Yoel Baal Shem

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Yoel Baal Shem (Hebrew: ר' יואל בעל שם הראשון‎) was an Orthodox Jewish scholar of Halacha and Kabbalah who lived in Zamość ([ˈzamɔɕt͡ɕ]; Yiddish: Zamoshtsh) during the 17th century. He became renowned as a Baal Shem (lit; Master of [Divine] Names) for performing miracles,[1] commanding demons [2] and authoring Kabalistic amulets.[3][4]


Rabbi Yosef Yitzchak Schneersohn (1880–1950) writes in his memoirs [5] that Yoel’s father was Yisrael Yosef, a disciple of Rabbi Mordecai Yoffe. Sometime after the latter’s passing in 1612 he moved to Zamosc. A year after his arrival to Zamosc he had a son and named him Yoel. Yoel learned for 5 years in the Yeshiva of Rabbi Joel Sirkis (Hebrew: יואל סירקיש) (possibly in Liuboml) who was a Halachist and adherent of Kabbalah.

Yoel married before the age of 20 and started learning Kabbalah. Upon a dream, Yisrael Yosef sent his son Yoel to Prague to learn kabbalah from Rabbi Eliyahu Baal Shem. Yoel became one of the closest students of Rabbi Eliyahu Baal Shem who confided all his special teaching to him. Yoel returned to Zamosc and opened a Yeshiva there which became renowned for teaching both niglah and nistar.

Reb Yoel had a son Uri who learned in the Yeshiva of Rabbi David HaLevi Segal (author of the Turei Zahav) in Ostroh (Ukrainian: Остро́г; Russian: Остро́г, Ostrog, Polish: Ostróg). After the latters passing, he went to learn for another six years under Rabbi Avraham Gombiner (Hebrew: אברהם אבלי הלוי גומבינר) (author of Magen Avraham) in Kalisz.

Upon Uri’s marriage, Rabbi Yoel appointed him as Rosh yeshiva for Nigla studies, whilst he remained Rosh Yeshiva for Nistar. He was Rosh yeshiva for some 50 years.[5]

Teachings and Legacy[edit]

Rabbi Yoel Baal Shem (I) was the teacher of Rabbi Adam Baal Shem of Ropczyce [rɔpˈt͡ʂɨt͡sɛ] (Yiddish: ראָפּשיץ‎) who instructed Rabbi Israel Baal Shem Tov in Kabbalah.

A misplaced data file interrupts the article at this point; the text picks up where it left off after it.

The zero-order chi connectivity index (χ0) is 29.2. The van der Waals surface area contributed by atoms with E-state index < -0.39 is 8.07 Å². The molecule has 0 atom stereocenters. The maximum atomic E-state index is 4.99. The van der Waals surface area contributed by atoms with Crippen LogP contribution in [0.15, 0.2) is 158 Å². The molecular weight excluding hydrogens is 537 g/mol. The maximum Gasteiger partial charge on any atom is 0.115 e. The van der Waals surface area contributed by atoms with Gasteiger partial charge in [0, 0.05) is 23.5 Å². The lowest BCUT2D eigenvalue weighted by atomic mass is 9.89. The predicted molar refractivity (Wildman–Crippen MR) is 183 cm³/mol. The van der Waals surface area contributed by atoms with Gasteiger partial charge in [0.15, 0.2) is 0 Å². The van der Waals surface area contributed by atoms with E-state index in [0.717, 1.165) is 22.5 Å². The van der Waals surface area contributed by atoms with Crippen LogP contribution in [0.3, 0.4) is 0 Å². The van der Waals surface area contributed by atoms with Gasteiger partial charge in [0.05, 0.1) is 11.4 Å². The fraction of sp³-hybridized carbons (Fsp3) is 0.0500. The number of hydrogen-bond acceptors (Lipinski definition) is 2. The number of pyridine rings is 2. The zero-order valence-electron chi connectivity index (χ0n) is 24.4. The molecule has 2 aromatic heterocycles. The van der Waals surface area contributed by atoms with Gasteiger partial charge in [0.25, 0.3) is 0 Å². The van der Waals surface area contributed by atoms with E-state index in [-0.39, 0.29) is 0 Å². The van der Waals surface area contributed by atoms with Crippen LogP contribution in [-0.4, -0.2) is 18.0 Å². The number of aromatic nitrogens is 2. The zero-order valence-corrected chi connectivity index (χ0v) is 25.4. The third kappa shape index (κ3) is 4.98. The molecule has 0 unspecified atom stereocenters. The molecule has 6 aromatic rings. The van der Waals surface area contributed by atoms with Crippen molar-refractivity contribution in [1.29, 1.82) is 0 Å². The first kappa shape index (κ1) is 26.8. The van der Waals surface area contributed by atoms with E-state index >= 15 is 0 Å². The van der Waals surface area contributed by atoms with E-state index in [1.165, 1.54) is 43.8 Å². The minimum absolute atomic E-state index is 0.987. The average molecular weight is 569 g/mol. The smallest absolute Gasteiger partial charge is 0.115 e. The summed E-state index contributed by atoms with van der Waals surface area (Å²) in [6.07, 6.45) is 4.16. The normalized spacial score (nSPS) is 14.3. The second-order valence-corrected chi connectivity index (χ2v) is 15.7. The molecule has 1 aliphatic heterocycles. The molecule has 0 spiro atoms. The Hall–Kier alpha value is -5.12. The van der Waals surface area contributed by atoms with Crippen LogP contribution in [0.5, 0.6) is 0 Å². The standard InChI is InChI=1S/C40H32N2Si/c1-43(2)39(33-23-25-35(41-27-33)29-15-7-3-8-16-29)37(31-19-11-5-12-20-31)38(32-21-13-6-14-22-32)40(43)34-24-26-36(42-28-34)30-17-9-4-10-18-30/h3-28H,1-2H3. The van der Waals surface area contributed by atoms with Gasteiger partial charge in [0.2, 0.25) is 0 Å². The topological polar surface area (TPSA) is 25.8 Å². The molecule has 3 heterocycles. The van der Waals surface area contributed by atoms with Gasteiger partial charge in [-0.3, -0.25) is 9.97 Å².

Stories and teachings of Rabbi Yoel Baal Shem (I) can be found in various kabbalistic sefarim,[2][3][4] especially in two sefarim, Mifalos Elokim[6] and Toldos Adam[7] which earned the imprimatur of his grandson, Rabbi Yoel Baal Shem (II), the son of Uri.

Rabbi Yeshaya Heilprin, son of Yoel Helprin (II), was also a kabbalist and expert in kabbalistic amulets.[8]


  1. ^ "כנסת ישראל - פין, שמואל יוסף בן יצחק איזיק, 1818-1890 (page 1 of 704)". hebrewbooks.org. Retrieved 2014-02-10.
  2. ^ a b "קב הישר - חלק ב - קידנובר, צבי הירש בן אהרן שמואל (page 33 of 92)". hebrewbooks.org. Retrieved 2014-02-10.
  3. ^ a b "אהל דוד - חלק א - Sassoon, David Solomon, 1880-1942 (page 584 of 668)". hebrewbooks.org. Retrieved 2014-02-10.
  4. ^ a b "ספר זכירה ועניני סגולות - חלק א - Zekharyah, (page 1 of 76)". hebrewbooks.org. Retrieved 2014-02-10.
  5. ^ a b "2 - Lubavitcher Rabbi's Memoirs - שניאורסון (page 94 of 318)". hebrewbooks.org. Retrieved May 7, 2015.
  6. ^ "HebrewBooks.org Sefer Detail: מפעלות אלקים -- מפעלות אלהים". hebrewbooks.org. Retrieved 2014-02-10.
  7. ^ "HebrewBooks.org Sefer Detail: תולדות אדם -- אליהו בן יהודה אהרן, מחלם, 1520-1590". hebrewbooks.org. Retrieved 2014-02-10.
  8. ^ "שפת אמת ולשון זהורית - עמדין, יעקב בן צבי (יעב"ץ) , 1698-1776 (page 236 of 237)". hebrewbooks.org. Retrieved 2014-02-10.